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The Strange Career of Gross Indecency: Race, Sex, and Law in Colonial Singapore

Published online by Cambridge University Press:  06 November 2019

Abstract

In 1938, the British enacted Section 377A of the Straits Settlements Penal Code, criminalizing male same-sex acts in Singapore. Although the law was neither the first nor only attempt to regulate same-sex activity, it represented a stark intensification in sexual policing. Yet, the reasons for the introduction of Section 377A remain elusive. New sources, including recently declassified documents, reveal that Section 377A intersected with the colonial state's wider project of social control. In the early 1930s, intensified policing of female prostitution inadvertently magnified the visibility of male prostitution in Singapore, just as homosexuality was emerging as a distinct conceptual category. Meanwhile, scandals about sexual liaisons between European officials and Asians men threatened British legitimacy. This “discovery” of homosexuality led the British to introduce Section 377A. As British troops arrived in Singapore in the late 1930s in response to Japanese expansionism in the Far East, concerns about blackmail, military discipline, and the colonial color line governed the enforcement of Section 377A. Between 1938 and 1941, the British disproportionately used Section 377A to punish Asian male prostitutes whom they thought had seduced European men. Secondarily, the British used the provision to deter European soldiers, sailors, and non-officials from exposing themselves to extortion. Seen in this light, Section 377A served as a response to changing configurations of race, class, and sexuality in colonial Singapore.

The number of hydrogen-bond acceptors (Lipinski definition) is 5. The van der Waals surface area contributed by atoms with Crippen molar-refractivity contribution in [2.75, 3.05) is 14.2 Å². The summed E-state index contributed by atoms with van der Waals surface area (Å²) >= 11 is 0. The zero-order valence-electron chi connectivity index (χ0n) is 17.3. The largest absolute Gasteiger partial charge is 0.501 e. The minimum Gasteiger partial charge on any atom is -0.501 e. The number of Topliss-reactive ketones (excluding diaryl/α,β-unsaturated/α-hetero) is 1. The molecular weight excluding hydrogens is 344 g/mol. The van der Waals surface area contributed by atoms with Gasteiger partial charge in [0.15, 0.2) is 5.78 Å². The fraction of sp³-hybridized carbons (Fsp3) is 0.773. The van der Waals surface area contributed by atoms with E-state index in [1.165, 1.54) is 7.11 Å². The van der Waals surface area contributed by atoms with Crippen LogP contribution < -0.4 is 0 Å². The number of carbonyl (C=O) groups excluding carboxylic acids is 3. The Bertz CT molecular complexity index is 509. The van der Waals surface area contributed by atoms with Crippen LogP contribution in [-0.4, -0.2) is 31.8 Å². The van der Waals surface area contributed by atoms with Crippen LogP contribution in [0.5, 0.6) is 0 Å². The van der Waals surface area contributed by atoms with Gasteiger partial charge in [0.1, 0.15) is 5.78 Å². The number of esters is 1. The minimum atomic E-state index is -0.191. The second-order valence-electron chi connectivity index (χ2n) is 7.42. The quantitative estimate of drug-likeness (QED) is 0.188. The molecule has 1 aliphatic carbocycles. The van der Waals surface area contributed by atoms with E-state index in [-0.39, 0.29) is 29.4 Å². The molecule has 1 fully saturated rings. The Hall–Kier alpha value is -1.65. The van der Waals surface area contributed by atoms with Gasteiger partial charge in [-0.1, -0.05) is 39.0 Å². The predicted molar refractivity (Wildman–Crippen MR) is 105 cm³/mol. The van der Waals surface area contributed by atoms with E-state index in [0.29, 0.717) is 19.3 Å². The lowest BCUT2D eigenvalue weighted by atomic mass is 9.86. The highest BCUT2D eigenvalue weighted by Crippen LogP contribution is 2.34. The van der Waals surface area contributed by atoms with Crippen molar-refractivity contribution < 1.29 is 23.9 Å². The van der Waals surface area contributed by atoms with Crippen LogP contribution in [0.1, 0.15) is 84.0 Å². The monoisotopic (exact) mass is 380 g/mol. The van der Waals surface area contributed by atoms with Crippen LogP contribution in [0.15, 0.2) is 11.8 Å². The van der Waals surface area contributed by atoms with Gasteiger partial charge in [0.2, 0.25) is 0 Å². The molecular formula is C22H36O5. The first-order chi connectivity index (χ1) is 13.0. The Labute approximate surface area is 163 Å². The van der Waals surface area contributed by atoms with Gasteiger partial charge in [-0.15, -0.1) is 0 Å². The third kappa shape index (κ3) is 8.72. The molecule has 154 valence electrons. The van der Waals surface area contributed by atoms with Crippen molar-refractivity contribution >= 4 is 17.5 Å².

Type
Original Article
Copyright
Copyright © the American Society for Legal History, Inc. 2019

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Footnotes